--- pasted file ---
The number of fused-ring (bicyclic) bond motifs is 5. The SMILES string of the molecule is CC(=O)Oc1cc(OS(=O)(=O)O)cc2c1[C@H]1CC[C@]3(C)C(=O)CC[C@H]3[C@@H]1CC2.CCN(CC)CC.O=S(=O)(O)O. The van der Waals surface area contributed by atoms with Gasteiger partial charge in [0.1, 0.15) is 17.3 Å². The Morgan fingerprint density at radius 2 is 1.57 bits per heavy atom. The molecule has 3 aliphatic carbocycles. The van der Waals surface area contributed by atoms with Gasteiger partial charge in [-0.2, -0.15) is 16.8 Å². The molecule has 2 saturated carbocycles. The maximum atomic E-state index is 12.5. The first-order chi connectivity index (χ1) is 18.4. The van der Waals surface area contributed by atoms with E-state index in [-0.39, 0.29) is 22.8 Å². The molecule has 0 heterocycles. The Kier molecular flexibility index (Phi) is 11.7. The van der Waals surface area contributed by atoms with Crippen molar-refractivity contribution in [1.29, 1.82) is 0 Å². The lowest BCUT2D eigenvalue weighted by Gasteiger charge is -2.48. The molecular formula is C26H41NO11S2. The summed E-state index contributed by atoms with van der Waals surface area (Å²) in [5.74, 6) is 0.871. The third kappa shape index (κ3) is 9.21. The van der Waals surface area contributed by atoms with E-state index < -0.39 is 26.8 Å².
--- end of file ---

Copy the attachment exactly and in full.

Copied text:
The number of fused-ring (bicyclic) bond motifs is 5. The SMILES string of the molecule is CC(=O)Oc1cc(OS(=O)(=O)O)cc2c1[C@H]1CC[C@]3(C)C(=O)CC[C@H]3[C@@H]1CC2.CCN(CC)CC.O=S(=O)(O)O. The van der Waals surface area contributed by atoms with Gasteiger partial charge in [0.1, 0.15) is 17.3 Å². The Morgan fingerprint density at radius 2 is 1.57 bits per heavy atom. The molecule has 3 aliphatic carbocycles. The van der Waals surface area contributed by atoms with Gasteiger partial charge in [-0.2, -0.15) is 16.8 Å². The molecule has 2 saturated carbocycles. The maximum atomic E-state index is 12.5. The first-order chi connectivity index (χ1) is 18.4. The van der Waals surface area contributed by atoms with E-state index in [-0.39, 0.29) is 22.8 Å². The molecule has 0 heterocycles. The Kier molecular flexibility index (Phi) is 11.7. The van der Waals surface area contributed by atoms with Crippen molar-refractivity contribution in [1.29, 1.82) is 0 Å². The lowest BCUT2D eigenvalue weighted by Gasteiger charge is -2.48. The molecular formula is C26H41NO11S2. The summed E-state index contributed by atoms with van der Waals surface area (Å²) in [5.74, 6) is 0.871. The third kappa shape index (κ3) is 9.21. The van der Waals surface area contributed by atoms with E-state index < -0.39 is 26.8 Å².